The Kevin Connolly film Big Shot chronicles Dallas businessman John Spano and his purchase of the struggling New York Islanders in 1996. Spano appeared to be the franchise’s savior, swooping in to save the storied Islanders from the NHL’s basement with his perceived deep pockets, and a commitment to keep the team on Long Island.
The latest ESPN 30-for-30 documentary, which airs tonight (Tuesday, October 22 at 8pm/ET), is the series’ second run at a hockey story. Kings Ransom focused on the Edmonton Oilers 1988 trade that sent Wayne Gretzky to the Los Angeles Kings was the first feature in the 30-for-30 film series.
Spano, as it would turn out, was too good to be true for the Islanders and their fans. The would-be owner forged numerous documents and lied his way into a fortune that never really existed. With his Dallas based rental company and country club friends, Spano had fooled bankers, investors, and then Islanders owner John Pickett into believing he had the resources to buy the hockey team.
“You run in the right circles and people just stop asking questions,” Spano tells director Connolly in a one-on-one interview in the film. This was the basis of the pseudo millionaire’s existence as someone who appeared to be in the position to purchase a hockey team for $165 million.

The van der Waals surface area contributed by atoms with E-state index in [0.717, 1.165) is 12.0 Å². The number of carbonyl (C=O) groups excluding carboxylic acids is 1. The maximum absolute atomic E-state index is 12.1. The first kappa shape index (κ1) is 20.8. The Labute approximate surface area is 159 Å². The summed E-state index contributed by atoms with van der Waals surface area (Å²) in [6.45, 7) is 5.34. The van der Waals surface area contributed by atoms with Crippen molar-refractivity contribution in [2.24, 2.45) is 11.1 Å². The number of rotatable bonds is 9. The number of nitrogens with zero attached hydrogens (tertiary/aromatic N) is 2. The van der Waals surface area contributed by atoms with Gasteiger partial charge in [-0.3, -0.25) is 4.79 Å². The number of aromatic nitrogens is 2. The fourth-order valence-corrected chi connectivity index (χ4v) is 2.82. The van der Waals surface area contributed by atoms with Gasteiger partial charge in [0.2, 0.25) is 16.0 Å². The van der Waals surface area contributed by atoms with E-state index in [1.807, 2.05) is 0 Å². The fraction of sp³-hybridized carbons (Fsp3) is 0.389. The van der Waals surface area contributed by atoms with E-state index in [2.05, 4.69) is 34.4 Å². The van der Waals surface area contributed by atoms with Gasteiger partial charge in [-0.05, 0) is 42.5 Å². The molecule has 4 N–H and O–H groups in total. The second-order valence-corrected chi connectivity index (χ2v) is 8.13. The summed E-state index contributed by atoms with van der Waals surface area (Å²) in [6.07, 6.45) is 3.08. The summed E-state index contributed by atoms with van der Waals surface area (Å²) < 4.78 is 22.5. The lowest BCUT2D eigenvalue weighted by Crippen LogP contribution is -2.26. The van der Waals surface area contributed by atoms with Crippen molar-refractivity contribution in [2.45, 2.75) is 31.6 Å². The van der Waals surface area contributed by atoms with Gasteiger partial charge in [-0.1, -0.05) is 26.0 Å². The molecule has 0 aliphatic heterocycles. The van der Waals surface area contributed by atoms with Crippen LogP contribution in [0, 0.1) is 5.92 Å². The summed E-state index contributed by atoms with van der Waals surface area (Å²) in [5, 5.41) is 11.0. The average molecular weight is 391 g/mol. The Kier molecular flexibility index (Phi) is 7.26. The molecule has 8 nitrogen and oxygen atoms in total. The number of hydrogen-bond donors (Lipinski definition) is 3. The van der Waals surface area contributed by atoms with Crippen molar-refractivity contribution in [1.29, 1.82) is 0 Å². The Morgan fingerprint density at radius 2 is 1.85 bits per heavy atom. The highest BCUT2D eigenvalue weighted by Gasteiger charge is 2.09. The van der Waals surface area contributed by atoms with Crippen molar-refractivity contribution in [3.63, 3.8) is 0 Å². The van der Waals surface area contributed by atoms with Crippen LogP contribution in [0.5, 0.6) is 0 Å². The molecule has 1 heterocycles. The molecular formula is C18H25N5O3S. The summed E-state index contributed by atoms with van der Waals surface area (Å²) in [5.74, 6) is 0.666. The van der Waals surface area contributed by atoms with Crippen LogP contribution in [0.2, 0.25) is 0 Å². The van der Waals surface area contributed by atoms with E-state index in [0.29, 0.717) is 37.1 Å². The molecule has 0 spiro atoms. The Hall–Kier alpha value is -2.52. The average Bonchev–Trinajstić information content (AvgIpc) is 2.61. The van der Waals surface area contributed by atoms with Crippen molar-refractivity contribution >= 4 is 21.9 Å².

Big Shot is possibly the best entry in the 30-for-30 so far this year. It works very well as an informative look at one of the biggest financial scandals in recent memory involving a professional sports franchise. It’s not without its faults, but Connolly does a fairly good job of riding the line between fan and filmmaker.
The film’s finest moments are the historical bit on the Islanders and their four straight Stanley Cup victories from 1980-1983, and the points in the film where Mike Milbury and John Spano are interviewed. In particular, the segment which jumps back and forth between Spano and Milbury offering their opinions of each other makes for great viewing. Their mutual hatred of one another is almost chewable.
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It was over a month ago now, but the memory of the great collapse remains as fresh as ever in the minds of Toronto Maple Leafs fans. The Maple Leafs, of course, famously squandered a three-goal lead versus the Boston Bruins with ten minutes remaining in the third period of Game Seven. To be even more specific, they blew a two goal lead with under a minute and a half remaining in the game.
It was the type of sporting rarity that we’re unlikely to ever see again. The type of thing one doesn’t usually see in his or her lifetime. Hell, it’s the type of thing that may occur once in sixty lifetimes.
You can joke to your heart’s content about how the Leafs were this close to marching to the franchise’s first Stanley Cup since 1967. Leafs fans aren’t laughing.
I took it upon myself to solicit stories from Leafs fans on their experiences from Game Seven. Not even trolling, I swear. I received scores of responses via email, Twitter, and even conducted a couple of old fashioned face-to-face conversations. The responses I received were reflective, sad, bizzarre, incoherent, and sometimes hilarious. Some names have been changed (when requested). Here’s a thorough sampling for your reading pleasure/despair. Read the rest of this entry »